Added 12/10/13: What’s really puzzling is that the Egypt’s Defense Minister did not make it to TIME Magazine’s top ten finalists for 2013–a separate selection process that is distinct from last week’s readers’ poll. But two other figures from the Middle East did make it: Hassan Rouhani…and Bashar al-Assad. Call it “diverse”, and other PITAPALS call it “illogical”. PITAPOLICY calls it ridonculous since Bashar al-Assad is notorious for leading a regime that has earned Syria the sad title of “worst human rights offender among 197 countries”, according to the 2014 Human Rights Risk Atlas. All occurring around December 10th’s “Human Rights Day”. (Note: TIME magazine will determine Person of the Year for its much anticipated cover on Wednesday, December 11th.) Please TIME Magazine, do not confuse controversial with stupidity when selecting among the most infamous. Top Ten finalists include Pope Francis, Edward Snowden, and Miley Cyrus.
“Controversial and popular are not synonymous,” we tweeted, shortly after TIME Magazine announced that General al-Sisi won Person of the Year, according to its audience world poll. Surely, the al-Sisi name is both controversial because of the June 30th events and his role as a military leader while Mohammed Morsi faced public outcry calling for his resignation.
For that same reason, al-Sisi is popular with different segments in the so-called “liberal” or “conservative” or dare we try to use the term “secular” Egyptian citizenry. al-Sisi, like many other strong military actors prompt PITAPOLICY to ask: is there a word that has the same power of “secular” that also means calling for a separation of state from another important institution, like military, as proscribed by secularists regarding the role of state that must be distinct and unperturbed by “Church” or any religious institution.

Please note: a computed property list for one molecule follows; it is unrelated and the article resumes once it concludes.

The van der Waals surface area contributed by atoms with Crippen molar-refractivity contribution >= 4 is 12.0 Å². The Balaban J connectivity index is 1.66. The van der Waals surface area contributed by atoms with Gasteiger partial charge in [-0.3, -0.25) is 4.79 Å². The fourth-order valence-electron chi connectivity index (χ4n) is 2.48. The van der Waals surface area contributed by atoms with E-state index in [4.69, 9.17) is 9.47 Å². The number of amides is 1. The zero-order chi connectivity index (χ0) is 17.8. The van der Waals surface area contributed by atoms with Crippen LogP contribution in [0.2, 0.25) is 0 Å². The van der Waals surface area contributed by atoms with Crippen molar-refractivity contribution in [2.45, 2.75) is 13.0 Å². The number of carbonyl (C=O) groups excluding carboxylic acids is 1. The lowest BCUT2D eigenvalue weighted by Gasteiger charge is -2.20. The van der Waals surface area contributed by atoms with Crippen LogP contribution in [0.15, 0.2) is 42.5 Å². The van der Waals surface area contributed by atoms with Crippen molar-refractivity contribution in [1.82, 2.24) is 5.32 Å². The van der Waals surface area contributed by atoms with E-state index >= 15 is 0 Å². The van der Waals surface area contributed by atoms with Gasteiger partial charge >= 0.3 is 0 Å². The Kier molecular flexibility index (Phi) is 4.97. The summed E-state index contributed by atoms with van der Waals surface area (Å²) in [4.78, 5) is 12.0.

Apparently, before Egypt’s 2014 Presidential election, the interim leadership is winning a TYPE of popularity…or for those who are traditionally wary of the military role in Egypt: notoriety. Either way, the TIME vote demonstrated how al-Sisi has been a household name. Will this, albeit unscientific, poll signal a “Go Ahead” to General al-Sisi to throw his name in the presidential run? Will he take off his military uniform prior to officially running? We recommend reading Ashraf Khalil‘s piece challenging the wisdom of pop culture versus the elections ballot. As Khalil points out, no limits to how many times a voter could vote. We include some truly straight-forward good news, regarding Egypt’s new technology business startup park, to balance the indeterminate good/bad news of Time’s naming Person of the Year @TIMEPERSONoftheYear.
INTERESTS & IMPACT
How Egypt’s General al-Sisi Won TIME Person of the Year (link: http://poy.time.com/2013/12/06/how-egypts-gen-al-sisi-won-times-person-of-the-year-poll/)
When TIME announced on Thursday that Egypt’s Defense Minister, Gen. Abdul Fattah al-Sisi, had topped TIME’s 2013 Person of the Year poll with more than 440,000 votes his supporters were triumphant. Ahmed Abu Hashima, an Egyptian steel magnate and Sisi supporter, was one of the first to publicly congratulate Sisi on Twitter. Writing in Arabic, he called the victory an, “appreciation for [Sisi's] national role and the love of Egyptians towards him.”